Synopses & Reviews
A common attraction to functional programming is the ease with which proofs can be given of program properties. A common disappointment with functional programming is the difficulty of expressing input/output (I/O) while at the same time being able to verify programs. Here, the author shows how a theory of functional programming can be smoothly extended to admit both an operational semantics for functional I/O and verification of programs engaged in I/O. He obtains, for the first time, operational semantics for the three most widely implemented I/O mechanisms for lazy languages, and proves that the three are equivalent in expressive power. He also develops semantics for a form of monadic I/O and verifies a simple programming example. These theories of functional I/O are based on an entirely operational theory of functional programming, developed using Abramsky's applicative bisimulation. Graduate students and researchers will gain much from reading this book.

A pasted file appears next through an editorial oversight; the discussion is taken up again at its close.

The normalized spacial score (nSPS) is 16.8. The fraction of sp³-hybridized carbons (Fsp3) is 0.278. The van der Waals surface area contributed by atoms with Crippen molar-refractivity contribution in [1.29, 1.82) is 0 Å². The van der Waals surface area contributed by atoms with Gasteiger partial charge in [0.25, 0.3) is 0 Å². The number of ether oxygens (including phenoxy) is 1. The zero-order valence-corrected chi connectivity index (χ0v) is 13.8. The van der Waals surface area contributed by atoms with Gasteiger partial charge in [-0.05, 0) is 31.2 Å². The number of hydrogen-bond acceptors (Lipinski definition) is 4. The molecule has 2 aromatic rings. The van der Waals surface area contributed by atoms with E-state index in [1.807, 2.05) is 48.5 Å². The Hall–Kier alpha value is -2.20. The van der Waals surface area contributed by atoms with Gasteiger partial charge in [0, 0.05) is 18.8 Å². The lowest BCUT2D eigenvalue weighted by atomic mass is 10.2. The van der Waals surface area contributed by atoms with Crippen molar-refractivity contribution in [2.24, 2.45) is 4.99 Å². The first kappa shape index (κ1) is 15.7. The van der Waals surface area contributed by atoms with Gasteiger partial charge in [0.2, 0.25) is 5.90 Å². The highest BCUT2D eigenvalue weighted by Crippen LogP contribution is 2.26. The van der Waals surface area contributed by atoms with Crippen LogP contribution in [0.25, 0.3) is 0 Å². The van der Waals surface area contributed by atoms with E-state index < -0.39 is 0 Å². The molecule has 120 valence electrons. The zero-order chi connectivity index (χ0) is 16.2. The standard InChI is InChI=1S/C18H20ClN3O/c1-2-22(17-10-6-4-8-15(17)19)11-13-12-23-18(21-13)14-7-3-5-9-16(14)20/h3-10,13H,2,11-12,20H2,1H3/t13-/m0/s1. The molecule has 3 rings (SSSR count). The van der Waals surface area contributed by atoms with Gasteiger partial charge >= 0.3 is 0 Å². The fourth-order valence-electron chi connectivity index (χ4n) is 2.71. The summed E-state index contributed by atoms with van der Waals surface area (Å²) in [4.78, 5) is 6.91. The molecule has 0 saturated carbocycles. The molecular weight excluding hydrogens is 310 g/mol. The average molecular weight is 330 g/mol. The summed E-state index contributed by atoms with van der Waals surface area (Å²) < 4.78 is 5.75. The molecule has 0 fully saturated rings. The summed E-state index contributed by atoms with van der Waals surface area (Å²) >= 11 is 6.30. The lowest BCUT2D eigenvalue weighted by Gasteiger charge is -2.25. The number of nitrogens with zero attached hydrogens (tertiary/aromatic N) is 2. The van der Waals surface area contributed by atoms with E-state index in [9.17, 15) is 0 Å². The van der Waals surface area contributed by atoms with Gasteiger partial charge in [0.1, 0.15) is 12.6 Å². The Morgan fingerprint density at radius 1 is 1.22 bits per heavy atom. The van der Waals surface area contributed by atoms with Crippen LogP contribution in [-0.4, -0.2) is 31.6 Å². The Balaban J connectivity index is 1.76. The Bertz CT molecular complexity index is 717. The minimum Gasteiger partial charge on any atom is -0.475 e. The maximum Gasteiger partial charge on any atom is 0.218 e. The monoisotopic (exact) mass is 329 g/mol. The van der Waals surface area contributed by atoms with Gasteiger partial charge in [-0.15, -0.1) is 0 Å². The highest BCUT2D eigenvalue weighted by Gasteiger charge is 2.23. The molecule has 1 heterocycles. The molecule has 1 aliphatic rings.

Extends functional programming to solve I/O problems, while retaining usual verification features.